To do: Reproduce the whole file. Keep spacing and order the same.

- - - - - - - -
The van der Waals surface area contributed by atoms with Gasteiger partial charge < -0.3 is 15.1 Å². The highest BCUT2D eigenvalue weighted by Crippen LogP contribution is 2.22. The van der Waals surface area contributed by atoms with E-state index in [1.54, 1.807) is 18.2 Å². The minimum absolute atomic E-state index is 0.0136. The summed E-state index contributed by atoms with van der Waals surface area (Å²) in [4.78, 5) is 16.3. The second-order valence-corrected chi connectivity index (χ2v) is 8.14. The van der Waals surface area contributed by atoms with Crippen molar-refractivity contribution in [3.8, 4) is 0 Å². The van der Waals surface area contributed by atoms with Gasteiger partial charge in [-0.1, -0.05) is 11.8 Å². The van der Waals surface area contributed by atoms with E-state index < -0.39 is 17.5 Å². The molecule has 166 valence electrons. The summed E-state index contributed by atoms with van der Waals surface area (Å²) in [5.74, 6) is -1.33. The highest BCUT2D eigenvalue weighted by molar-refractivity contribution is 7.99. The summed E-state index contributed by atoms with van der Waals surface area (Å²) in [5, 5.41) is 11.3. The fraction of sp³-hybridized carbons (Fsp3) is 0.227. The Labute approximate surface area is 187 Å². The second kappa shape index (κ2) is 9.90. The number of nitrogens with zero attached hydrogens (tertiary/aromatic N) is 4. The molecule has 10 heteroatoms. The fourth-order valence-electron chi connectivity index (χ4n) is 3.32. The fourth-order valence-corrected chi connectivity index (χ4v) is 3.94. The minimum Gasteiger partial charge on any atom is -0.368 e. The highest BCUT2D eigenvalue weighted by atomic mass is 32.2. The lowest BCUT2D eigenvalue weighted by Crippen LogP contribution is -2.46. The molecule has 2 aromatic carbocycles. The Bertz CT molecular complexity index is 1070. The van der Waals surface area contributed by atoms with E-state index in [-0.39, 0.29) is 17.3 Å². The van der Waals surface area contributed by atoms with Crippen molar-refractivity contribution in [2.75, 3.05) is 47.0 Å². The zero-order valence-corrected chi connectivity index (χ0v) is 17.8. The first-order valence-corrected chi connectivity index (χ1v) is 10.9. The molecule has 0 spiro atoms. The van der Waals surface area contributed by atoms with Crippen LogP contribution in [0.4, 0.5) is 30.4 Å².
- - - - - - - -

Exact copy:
The van der Waals surface area contributed by atoms with Gasteiger partial charge < -0.3 is 15.1 Å². The highest BCUT2D eigenvalue weighted by Crippen LogP contribution is 2.22. The van der Waals surface area contributed by atoms with E-state index in [1.54, 1.807) is 18.2 Å². The minimum absolute atomic E-state index is 0.0136. The summed E-state index contributed by atoms with van der Waals surface area (Å²) in [4.78, 5) is 16.3. The second-order valence-corrected chi connectivity index (χ2v) is 8.14. The van der Waals surface area contributed by atoms with Crippen molar-refractivity contribution in [3.8, 4) is 0 Å². The van der Waals surface area contributed by atoms with Gasteiger partial charge in [-0.1, -0.05) is 11.8 Å². The van der Waals surface area contributed by atoms with E-state index < -0.39 is 17.5 Å². The molecule has 166 valence electrons. The summed E-state index contributed by atoms with van der Waals surface area (Å²) in [5.74, 6) is -1.33. The highest BCUT2D eigenvalue weighted by molar-refractivity contribution is 7.99. The summed E-state index contributed by atoms with van der Waals surface area (Å²) in [5, 5.41) is 11.3. The fraction of sp³-hybridized carbons (Fsp3) is 0.227. The Labute approximate surface area is 187 Å². The second kappa shape index (κ2) is 9.90. The number of nitrogens with zero attached hydrogens (tertiary/aromatic N) is 4. The molecule has 10 heteroatoms. The fourth-order valence-electron chi connectivity index (χ4n) is 3.32. The fourth-order valence-corrected chi connectivity index (χ4v) is 3.94. The minimum Gasteiger partial charge on any atom is -0.368 e. The highest BCUT2D eigenvalue weighted by atomic mass is 32.2. The lowest BCUT2D eigenvalue weighted by Crippen LogP contribution is -2.46. The molecule has 2 aromatic carbocycles. The Bertz CT molecular complexity index is 1070. The van der Waals surface area contributed by atoms with E-state index in [-0.39, 0.29) is 17.3 Å². The van der Waals surface area contributed by atoms with Crippen molar-refractivity contribution in [2.75, 3.05) is 47.0 Å². The zero-order valence-corrected chi connectivity index (χ0v) is 17.8. The first-order valence-corrected chi connectivity index (χ1v) is 10.9. The molecule has 0 spiro atoms. The van der Waals surface area contributed by atoms with Crippen LogP contribution in [0.4, 0.5) is 30.4 Å².